Daz dForce is an exclusive technology from Daz Studio software. This engine was designed to accurately simulate the physical collisions and interaction of soft material such as fabrics and hair movements, among others. Its purposes vary and users even continue to update on new findings. In this article, we will check out some of the main uses of dForce and also share some quick steps on how to apply dForce in your own projects.
Daz Studio dForce
dForce comes by default in Daz Studio. We can manage dForce settings in three panes: Simulation Settings, Surfaces and Tool Settings. (There are modifiers and more menus which we will see later).
Most likely you won’t find these tabs unless you add them to your workspace. Click on Window in the upper menu > Panes (Tabs) and make them active.
Here what they mean in detail in a few words:
- Simulation Settings: This pane contains one of the most important settings to run dForce Simulation – may it for the current frame or for whole animations
- Surfaces: This pane includes parameters of your cloth, such as color, type of material, etc.
- Tool Settings: This pane includes the tools to add Weight Maps. These weight maps define the dynamic areas and non-dynamic areas within the same object.
Important note: In the Simulation Settings, there is a small tab named “Advanced”: Make sure to choose your graphic card. This way, your renders run faster.
In addition to these three tabs we have several modifiers that we will see later in which way they help. For now, we need to mention them and locate them easily:
dForce Modifier: Add Dynamic Surface Edit > Object > Geometry > Add dForce Modifier: Dynamic Surface. It will make the asset compatible with dForce physics.
dForce Wind Node: Create > New dForce Wind Node. Creates a Wind Node to add Wind conditions in the scene
dForce Modifier Weight Node Create > New dForce Modifier Weight Node. Creates a weight map that defines which areas are dynamic and which ones are non dynamic.
Using Daz dForce Clothing
dForce is specially made for clothing purpose, so you can rest assured that there is much to play with. In this short overview, we will introduce you to the main features of dForce and clothing physics.
I decided to use this casual outfit to show as an example. You can download it from here:
Every time you download a piece of clothing for your model, make sure it is compatible with the dForce engine.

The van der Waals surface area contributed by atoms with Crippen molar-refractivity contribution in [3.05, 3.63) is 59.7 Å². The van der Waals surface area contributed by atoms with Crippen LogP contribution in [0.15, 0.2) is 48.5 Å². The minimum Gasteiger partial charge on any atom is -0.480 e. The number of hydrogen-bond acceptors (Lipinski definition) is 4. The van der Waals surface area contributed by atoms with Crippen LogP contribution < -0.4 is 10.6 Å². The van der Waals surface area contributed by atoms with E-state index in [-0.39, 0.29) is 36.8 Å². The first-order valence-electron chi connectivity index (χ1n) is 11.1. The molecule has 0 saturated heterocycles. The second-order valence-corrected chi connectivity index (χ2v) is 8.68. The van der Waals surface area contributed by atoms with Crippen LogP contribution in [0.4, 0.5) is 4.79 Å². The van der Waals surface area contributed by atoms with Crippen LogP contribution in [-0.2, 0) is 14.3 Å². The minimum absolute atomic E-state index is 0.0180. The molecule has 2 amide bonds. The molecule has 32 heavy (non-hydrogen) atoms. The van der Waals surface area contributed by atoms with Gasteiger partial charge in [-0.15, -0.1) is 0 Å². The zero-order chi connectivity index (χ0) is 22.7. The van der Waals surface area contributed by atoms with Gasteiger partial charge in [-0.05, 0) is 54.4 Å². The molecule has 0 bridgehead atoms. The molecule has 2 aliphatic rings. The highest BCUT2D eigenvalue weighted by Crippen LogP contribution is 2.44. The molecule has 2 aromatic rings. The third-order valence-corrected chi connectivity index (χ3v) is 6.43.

dForce Dress – source Tropical Breeze Outfit
It should read Compatible Software: dForce Cloth or dForce Hair depending on the product.
Now we will load a figure from our Smart Content, in this case the Aurore Genesis 8 model.
Then we will apply the dForce dress
Additionally we will add this hair, add a pose and include this background including a backdrop – also checkout our top swimming pool 3d models article. After doing all this we have the following render, that shows that the dress gravity is still not applied.
Then we go to the Simulation Settings pane and we make sure “Frames to Simulate” is in “Current Frame” and “Start Bone From Memorized Pose” is switched on.
Only left is to press Simulate. Daz Studio will simulate all steps from base pose with the dress on to the final chosen pose. During these steps it takes the gravity and physics of the the clothes into account. Here we can appreciate the difference.
As we have seen, the clothing has more gravity and thus more realism. We can also change the option “Frames to Simulate” to “Animated” to play the simulation based on the timeline. We can choose different poses and during the animation dForce will simulate all along.
Creating Material Presets Without Saving Simulation Settings
Now, let’s suppose that we want to save a material we liked, to be used in another piece of clothing. For example, we want to create a material preset based on the dress from our model.
We should click on the product from the Scene pane. And then click on the plus sign to add the material preset. We should pick a folder and assign a name.
A new pop up window will appear asking if we want to preserve all presets for the material, including the simulation settings. So if the material behaves in a specific way, we also want to keep those properties, otherwise we can uncheck it as seen in the picture. Once saved, it is ready to use.